The organization that promised to deliver jobs for black supporters of Atlantic Yards has received hundreds of thousands of dollars from developer Bruce Ratner to help train workers for the positions — but has only secured work for 15 people at the $5-billion mega-project.
The mostly black members of Brooklyn United for Innovative Local Development who were promised some of the 1,500 jobs per year over the project’s 10-year buildout loudly supported Atlantic Yards during the approval process, often appearing in hard hats at rallies and hearings and presenting a contrasting face to the project’s mostly white opponents.
BUILD’s President James Caldwell said that the group has helped 400 people find work around town — but he admitted that only 15 of those positions were on Ratner’s Prospect Heights development, which currently consists of only the under-construction Barclays Center near the corner of Flatbush and Atlantic avenues.
Residents filed a lawsuit against Ratner and BUILD last Tuesday in federal court, claiming that executives at BUILD and Ratner’s company falsely promised them union memberships and jobs in exchange for completing a “sham” 15-week training program run by the Downtown nonprofit in 2010.
Caldwell disputed the claim, and blamed his failure to secure more Atlantic Yards jobs for local residents on the economy and lawsuits from Yards opponents.
“There would be [more jobs] had all these things not taken place,” he said. “The bottom fell out of the economy.”
But the Great Recession didn’t hurt BUILD’s bottom line: the organization’s annual operating budget increased from $191,721 in 2007 to $279,395 in 2009, according to the latest available documents from the Internal Revenue Service.
Approximately 85 percent of the money is spent on the salaries and benefits of Caldwell and his chief operating officer Marie Louis.
Ratner has covered a significant portion of those funds; including 77 percent of the group’s operating costs this year, according to Louis. BUILD runs a storefront office on Hudson Place that offers job-training and resume- and interview preparation.
The developer began paying the organization in 2005, after BUILD and seven other groups signed a controversial “community benefits agreement” that promised jobs, jobs-training, housing, and other amenities to supporters.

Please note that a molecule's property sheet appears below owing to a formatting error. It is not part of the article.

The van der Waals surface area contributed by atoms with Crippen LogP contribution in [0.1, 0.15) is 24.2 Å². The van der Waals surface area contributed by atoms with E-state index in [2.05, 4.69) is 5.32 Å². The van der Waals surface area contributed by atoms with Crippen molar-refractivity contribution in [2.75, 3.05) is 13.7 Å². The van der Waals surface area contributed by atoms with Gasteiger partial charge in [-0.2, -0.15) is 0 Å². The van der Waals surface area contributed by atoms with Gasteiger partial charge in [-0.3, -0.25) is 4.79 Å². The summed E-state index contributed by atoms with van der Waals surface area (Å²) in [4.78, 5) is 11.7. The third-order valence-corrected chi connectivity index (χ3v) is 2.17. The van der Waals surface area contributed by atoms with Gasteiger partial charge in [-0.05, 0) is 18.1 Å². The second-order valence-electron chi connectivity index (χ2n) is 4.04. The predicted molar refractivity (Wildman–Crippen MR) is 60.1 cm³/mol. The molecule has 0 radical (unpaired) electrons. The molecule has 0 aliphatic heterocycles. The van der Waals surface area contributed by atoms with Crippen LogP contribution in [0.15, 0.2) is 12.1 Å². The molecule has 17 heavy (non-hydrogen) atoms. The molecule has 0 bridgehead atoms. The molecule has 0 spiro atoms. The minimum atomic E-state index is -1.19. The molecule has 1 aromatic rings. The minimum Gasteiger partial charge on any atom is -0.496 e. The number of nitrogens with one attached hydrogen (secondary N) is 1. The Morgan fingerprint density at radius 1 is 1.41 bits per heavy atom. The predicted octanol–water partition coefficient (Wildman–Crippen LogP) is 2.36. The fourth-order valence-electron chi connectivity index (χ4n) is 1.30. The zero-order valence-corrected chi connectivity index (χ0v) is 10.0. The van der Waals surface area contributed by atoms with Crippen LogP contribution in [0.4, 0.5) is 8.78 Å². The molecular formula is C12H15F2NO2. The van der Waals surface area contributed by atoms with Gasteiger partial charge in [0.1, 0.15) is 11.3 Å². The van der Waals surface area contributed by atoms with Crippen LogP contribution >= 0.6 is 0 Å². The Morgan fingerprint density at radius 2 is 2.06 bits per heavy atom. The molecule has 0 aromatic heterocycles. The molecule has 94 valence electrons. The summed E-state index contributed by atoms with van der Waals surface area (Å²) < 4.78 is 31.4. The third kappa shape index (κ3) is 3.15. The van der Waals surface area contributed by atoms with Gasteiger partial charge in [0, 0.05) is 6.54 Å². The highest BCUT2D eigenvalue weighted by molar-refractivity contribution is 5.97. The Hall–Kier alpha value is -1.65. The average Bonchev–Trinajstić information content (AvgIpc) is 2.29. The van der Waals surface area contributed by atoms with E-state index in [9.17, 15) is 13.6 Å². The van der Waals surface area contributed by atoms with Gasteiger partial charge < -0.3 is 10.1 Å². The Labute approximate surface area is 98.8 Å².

In exchange, agreement signatories are contractually obligated to speak favorably about Atlantic Yards — a clause that provided Ratner with critical support for the project as it went through the public approval process that year.
Similar agreements in Los Angeles, San Diego, Pittsburgh and other cities have been hailed because community groups were able to pressure developers into fulfilling their promise to create benefits like jobs. But that’s not the case in Brooklyn.
“I don’t see how you can pressure [a developer] if you take money from them,” said Barney Oursler, whose organization negotiated to get 300 jobs at the new Pittsburgh Penguins arena, which opened last year.
“In the best of circumstances everyone involved ought to get something of value,” added David Marcello, the executive director of The Public Law Center, who studies community benefits agreements.
Ratner’s spokesman Joe DePlasco said that 779 people are working on the arena, which will open next fall. Of those, roughly 20 percent are from Brooklyn. DePlasco did not say what percentage were minorities. He confirmed that the developer has provided money for BUILD, but declined to comment further.
Ratner’s allies said that the developer should not be held responsible for the project’s slow start.
“If in fact the project is not living up to what it has promised with regard to the jobs than those who opposed the project bear some of the responsibility [for that],” said Rev. Herbert Daughtry, pastor of the House of the Lord Pentecostal Church in Boerum Hill, who was given final say over the distribution of free tickets at the arena.
But Atlantic Yards opponents criticized BUILD and the developer for failing to deliver more jobs.
“The jobs [promise] was all hype from the beginning,” said Democratic District Leader Chris Owens. “If BUILD can’t hold Ratner’s feet to the fire for these jobs than it says a lot about the credibility of Ratner or the lack thereof.”Reach reporter Daniel Bush at (718) 260-8310 or by emailing firstname.lastname@example.org.